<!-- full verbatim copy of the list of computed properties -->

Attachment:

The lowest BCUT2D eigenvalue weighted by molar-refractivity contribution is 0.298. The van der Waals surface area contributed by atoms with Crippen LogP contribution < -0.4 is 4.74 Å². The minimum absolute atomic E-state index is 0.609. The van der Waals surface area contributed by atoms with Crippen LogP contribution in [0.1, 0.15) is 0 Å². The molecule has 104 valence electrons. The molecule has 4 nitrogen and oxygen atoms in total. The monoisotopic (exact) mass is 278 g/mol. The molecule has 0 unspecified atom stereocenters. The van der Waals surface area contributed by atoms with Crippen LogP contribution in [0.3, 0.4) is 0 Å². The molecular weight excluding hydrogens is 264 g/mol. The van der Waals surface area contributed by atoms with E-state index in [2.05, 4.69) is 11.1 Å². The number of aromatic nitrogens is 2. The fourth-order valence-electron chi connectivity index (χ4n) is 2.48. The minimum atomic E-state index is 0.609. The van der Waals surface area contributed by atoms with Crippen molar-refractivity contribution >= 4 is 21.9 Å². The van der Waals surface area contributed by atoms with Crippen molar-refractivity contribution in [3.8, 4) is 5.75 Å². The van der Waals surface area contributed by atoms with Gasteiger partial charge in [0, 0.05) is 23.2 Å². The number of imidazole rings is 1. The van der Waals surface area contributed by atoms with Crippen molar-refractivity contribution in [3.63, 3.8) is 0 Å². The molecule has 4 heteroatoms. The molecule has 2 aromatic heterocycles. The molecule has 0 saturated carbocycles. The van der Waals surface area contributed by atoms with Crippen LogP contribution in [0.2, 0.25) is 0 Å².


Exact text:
The lowest BCUT2D eigenvalue weighted by molar-refractivity contribution is 0.298. The van der Waals surface area contributed by atoms with Crippen LogP contribution < -0.4 is 4.74 Å². The minimum absolute atomic E-state index is 0.609. The van der Waals surface area contributed by atoms with Crippen LogP contribution in [0.1, 0.15) is 0 Å². The molecule has 104 valence electrons. The molecule has 4 nitrogen and oxygen atoms in total. The monoisotopic (exact) mass is 278 g/mol. The molecule has 0 unspecified atom stereocenters. The van der Waals surface area contributed by atoms with Crippen LogP contribution in [0.3, 0.4) is 0 Å². The molecular weight excluding hydrogens is 264 g/mol. The van der Waals surface area contributed by atoms with E-state index in [2.05, 4.69) is 11.1 Å². The number of aromatic nitrogens is 2. The fourth-order valence-electron chi connectivity index (χ4n) is 2.48. The minimum atomic E-state index is 0.609. The van der Waals surface area contributed by atoms with Crippen molar-refractivity contribution >= 4 is 21.9 Å². The van der Waals surface area contributed by atoms with Crippen molar-refractivity contribution in [3.8, 4) is 5.75 Å². The van der Waals surface area contributed by atoms with Gasteiger partial charge in [0, 0.05) is 23.2 Å². The number of imidazole rings is 1. The van der Waals surface area contributed by atoms with Crippen molar-refractivity contribution in [3.63, 3.8) is 0 Å². The molecule has 4 heteroatoms. The molecule has 2 aromatic heterocycles. The molecule has 0 saturated carbocycles. The van der Waals surface area contributed by atoms with Crippen LogP contribution in [0.2, 0.25) is 0 Å².